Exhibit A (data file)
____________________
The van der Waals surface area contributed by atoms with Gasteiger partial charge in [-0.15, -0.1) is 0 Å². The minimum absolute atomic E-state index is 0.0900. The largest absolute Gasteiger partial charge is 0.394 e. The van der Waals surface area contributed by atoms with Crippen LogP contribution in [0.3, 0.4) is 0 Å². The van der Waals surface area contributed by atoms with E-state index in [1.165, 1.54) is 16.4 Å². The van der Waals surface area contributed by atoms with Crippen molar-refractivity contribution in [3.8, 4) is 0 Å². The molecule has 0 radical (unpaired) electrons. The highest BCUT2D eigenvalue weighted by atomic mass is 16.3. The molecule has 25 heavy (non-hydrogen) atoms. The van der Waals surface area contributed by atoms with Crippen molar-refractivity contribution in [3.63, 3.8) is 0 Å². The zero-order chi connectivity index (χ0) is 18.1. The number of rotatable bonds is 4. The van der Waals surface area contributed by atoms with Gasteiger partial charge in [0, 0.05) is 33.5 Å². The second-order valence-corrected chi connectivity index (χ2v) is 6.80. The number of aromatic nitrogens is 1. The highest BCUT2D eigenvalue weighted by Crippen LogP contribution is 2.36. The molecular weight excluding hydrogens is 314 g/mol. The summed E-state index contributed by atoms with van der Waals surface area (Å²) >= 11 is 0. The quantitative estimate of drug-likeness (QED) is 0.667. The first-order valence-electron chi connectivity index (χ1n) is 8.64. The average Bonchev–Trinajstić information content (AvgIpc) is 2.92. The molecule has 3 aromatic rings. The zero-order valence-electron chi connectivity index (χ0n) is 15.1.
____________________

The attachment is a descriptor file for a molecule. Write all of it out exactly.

The van der Waals surface area contributed by atoms with Gasteiger partial charge in [-0.15, -0.1) is 0 Å². The minimum absolute atomic E-state index is 0.0900. The largest absolute Gasteiger partial charge is 0.394 e. The van der Waals surface area contributed by atoms with Crippen LogP contribution in [0.3, 0.4) is 0 Å². The van der Waals surface area contributed by atoms with E-state index in [1.165, 1.54) is 16.4 Å². The van der Waals surface area contributed by atoms with Crippen molar-refractivity contribution in [3.8, 4) is 0 Å². The molecule has 0 radical (unpaired) electrons. The highest BCUT2D eigenvalue weighted by atomic mass is 16.3. The molecule has 25 heavy (non-hydrogen) atoms. The van der Waals surface area contributed by atoms with Crippen molar-refractivity contribution in [3.63, 3.8) is 0 Å². The zero-order chi connectivity index (χ0) is 18.1. The number of rotatable bonds is 4. The van der Waals surface area contributed by atoms with Gasteiger partial charge in [0, 0.05) is 33.5 Å². The second-order valence-corrected chi connectivity index (χ2v) is 6.80. The number of aromatic nitrogens is 1. The highest BCUT2D eigenvalue weighted by Crippen LogP contribution is 2.36. The molecular weight excluding hydrogens is 314 g/mol. The summed E-state index contributed by atoms with van der Waals surface area (Å²) >= 11 is 0. The quantitative estimate of drug-likeness (QED) is 0.667. The first-order valence-electron chi connectivity index (χ1n) is 8.64. The average Bonchev–Trinajstić information content (AvgIpc) is 2.92. The molecule has 3 aromatic rings. The zero-order valence-electron chi connectivity index (χ0n) is 15.1.